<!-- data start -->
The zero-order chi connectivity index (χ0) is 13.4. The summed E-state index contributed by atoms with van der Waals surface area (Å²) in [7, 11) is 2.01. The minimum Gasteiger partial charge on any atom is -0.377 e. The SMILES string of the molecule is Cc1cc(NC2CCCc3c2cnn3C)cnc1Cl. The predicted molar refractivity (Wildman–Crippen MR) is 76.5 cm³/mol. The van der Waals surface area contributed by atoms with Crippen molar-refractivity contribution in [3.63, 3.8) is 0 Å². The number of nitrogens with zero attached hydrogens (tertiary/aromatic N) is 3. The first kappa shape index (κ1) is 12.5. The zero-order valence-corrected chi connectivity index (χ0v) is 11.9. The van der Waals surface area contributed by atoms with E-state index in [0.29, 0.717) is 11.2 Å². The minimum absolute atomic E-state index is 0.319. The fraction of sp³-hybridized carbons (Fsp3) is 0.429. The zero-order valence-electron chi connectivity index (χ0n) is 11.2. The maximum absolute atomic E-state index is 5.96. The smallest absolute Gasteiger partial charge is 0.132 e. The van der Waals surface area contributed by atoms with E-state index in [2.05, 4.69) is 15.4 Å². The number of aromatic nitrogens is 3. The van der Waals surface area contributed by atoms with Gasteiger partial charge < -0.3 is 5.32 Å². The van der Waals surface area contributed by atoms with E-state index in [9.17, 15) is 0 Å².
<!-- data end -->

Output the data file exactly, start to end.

The zero-order chi connectivity index (χ0) is 13.4. The summed E-state index contributed by atoms with van der Waals surface area (Å²) in [7, 11) is 2.01. The minimum Gasteiger partial charge on any atom is -0.377 e. The SMILES string of the molecule is Cc1cc(NC2CCCc3c2cnn3C)cnc1Cl. The predicted molar refractivity (Wildman–Crippen MR) is 76.5 cm³/mol. The van der Waals surface area contributed by atoms with Crippen molar-refractivity contribution in [3.63, 3.8) is 0 Å². The number of nitrogens with zero attached hydrogens (tertiary/aromatic N) is 3. The first kappa shape index (κ1) is 12.5. The zero-order valence-corrected chi connectivity index (χ0v) is 11.9. The van der Waals surface area contributed by atoms with E-state index in [0.29, 0.717) is 11.2 Å². The minimum absolute atomic E-state index is 0.319. The fraction of sp³-hybridized carbons (Fsp3) is 0.429. The zero-order valence-electron chi connectivity index (χ0n) is 11.2. The maximum absolute atomic E-state index is 5.96. The smallest absolute Gasteiger partial charge is 0.132 e. The van der Waals surface area contributed by atoms with E-state index in [2.05, 4.69) is 15.4 Å². The number of aromatic nitrogens is 3. The van der Waals surface area contributed by atoms with Gasteiger partial charge < -0.3 is 5.32 Å². The van der Waals surface area contributed by atoms with E-state index in [9.17, 15) is 0 Å².